In the face of escalating climate change challenges, Montana’s Republican lawmakers have erected a roadblock. They’ve passed legislation that explicitly prohibits state agencies from considering climate change when issuing permits for large projects, such as coal mines and power plants. Just last week, Gov. Greg Gianforte inked his signature on the bill, setting a grim precedent as the nation’s most fervently anti-climate law.
House Bill 971 takes a firm stance. It bars state regulators, including the Montana Department of Environmental Quality, from assessing the environmental impact of greenhouse gas emissions and other climate-related factors when reviewing large-scale projects. This move builds upon a previous state law that obstructs the state from considering “actual or potential impacts that are regional, national, or global in nature” during these reviews.
This hostile approach toward climate change mitigation comes at an interesting time. A group of 16 young Montanans is currently suing the state government for violating their right to a “clean and healthful environment” by promoting pro-fossil fuel policies. This right is inscribed in Montana’s constitution, and the hearing for this case is due to commence next month.
The argument from the proponents of the new law, such as its sponsor, Rep. Josh Kassmier, is that this legislation is needed to reinstate policy-setting power to state lawmakers. This follows a court decision in April to revoke a permit for a proposed natural gas power plant, even after state regulators had given it the green light.
Nevertheless, environmental advocates have ardently opposed this move. They’re accusing Montana’s Republican-led Legislature of wilful ignorance towards the pressing issue of climate change. This seems particularly odd given that most Montanans understand and wish to tackle human-induced climate change. A 2022 poll by Colorado College found that almost 60% of Montanans support transitioning to renewable energy to combat climate change. Public sentiment towards House Bill 971 was overwhelmingly negative, with 95% of more than 1,000 comments submitted by local residents opposing the bill.
Montana’s climate has been substantially altered over the past century, as per the Environmental Protection Agency (EPA). The early melting of snowpacks, increased heatwave frequency, and a heightened risk of wildfires are just some of the worrying signs. But despite these looming threats, Montana’s Republicans have been steadfast in defending the interests of coal, oil, and gas companies in the state. Several GOP state lawmakers, such as Montana Rep. Gary Parry and US Rep. Ryan Zinke, have deep connections to the fossil fuel industry.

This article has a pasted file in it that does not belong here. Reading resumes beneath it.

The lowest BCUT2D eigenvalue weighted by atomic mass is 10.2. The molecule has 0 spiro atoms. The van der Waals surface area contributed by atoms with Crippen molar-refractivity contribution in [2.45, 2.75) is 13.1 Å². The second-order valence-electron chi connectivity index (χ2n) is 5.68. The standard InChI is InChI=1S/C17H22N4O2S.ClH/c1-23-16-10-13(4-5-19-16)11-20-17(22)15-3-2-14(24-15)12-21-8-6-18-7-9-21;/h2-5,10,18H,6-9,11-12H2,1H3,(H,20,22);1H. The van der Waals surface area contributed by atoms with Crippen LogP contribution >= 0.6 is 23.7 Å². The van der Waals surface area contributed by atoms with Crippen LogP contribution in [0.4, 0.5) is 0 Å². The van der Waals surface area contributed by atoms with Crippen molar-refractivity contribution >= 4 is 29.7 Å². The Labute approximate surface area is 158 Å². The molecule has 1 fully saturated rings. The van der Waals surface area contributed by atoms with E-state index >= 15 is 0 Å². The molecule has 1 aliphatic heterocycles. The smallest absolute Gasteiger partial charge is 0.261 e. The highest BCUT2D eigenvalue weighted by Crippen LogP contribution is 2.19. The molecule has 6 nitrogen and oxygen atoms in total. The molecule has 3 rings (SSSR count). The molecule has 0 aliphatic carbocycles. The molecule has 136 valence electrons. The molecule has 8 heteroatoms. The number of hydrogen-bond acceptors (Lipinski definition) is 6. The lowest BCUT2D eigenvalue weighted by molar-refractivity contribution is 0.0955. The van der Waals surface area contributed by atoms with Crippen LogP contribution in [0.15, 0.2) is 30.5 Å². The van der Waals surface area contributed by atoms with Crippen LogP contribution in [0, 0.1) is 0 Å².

The newly signed law is more than just another policy decision; it could lay the groundwork for a new level of anti-climate policy. It brings to mind North Carolina’s 2012 law that barred government agencies from using anything but historical data on sea level rise when formulating development policies. However, Montana’s law goes a step further, covering all climate-related impacts without any time restriction.
Other red states have also introduced or passed legislation that curtails government consideration of climate change, but mainly in the realms of public education and investing. For instance, Texas has passed a law prohibiting the state from conducting business with firms that have divested fossil fuel companies due to climate concerns.
However, the real concern is that Montana’s law could create a collision course with federal policy. The EPA has recently proposed a rule that requires coal-fired and some natural gas power plants to capture 90% of their carbon emissions by 2038. Gianforte’s spokesperson has stated that state agencies will consider greenhouse gas emissions if federal law requires it or if Congress amends the Clean Air Act to include carbon dioxide as a regulated pollutant. However, Congress did precisely this last year.
In the face of such hostile policies, the urgency of climate change action grows more significant. The question remains whether the tenacity of environmental advocates, public sentiment, and mounting evidence of climate change can eventually turn the tide. Until then, it seems the Montana GOP is opting for fossil fuels over its citizens’ future.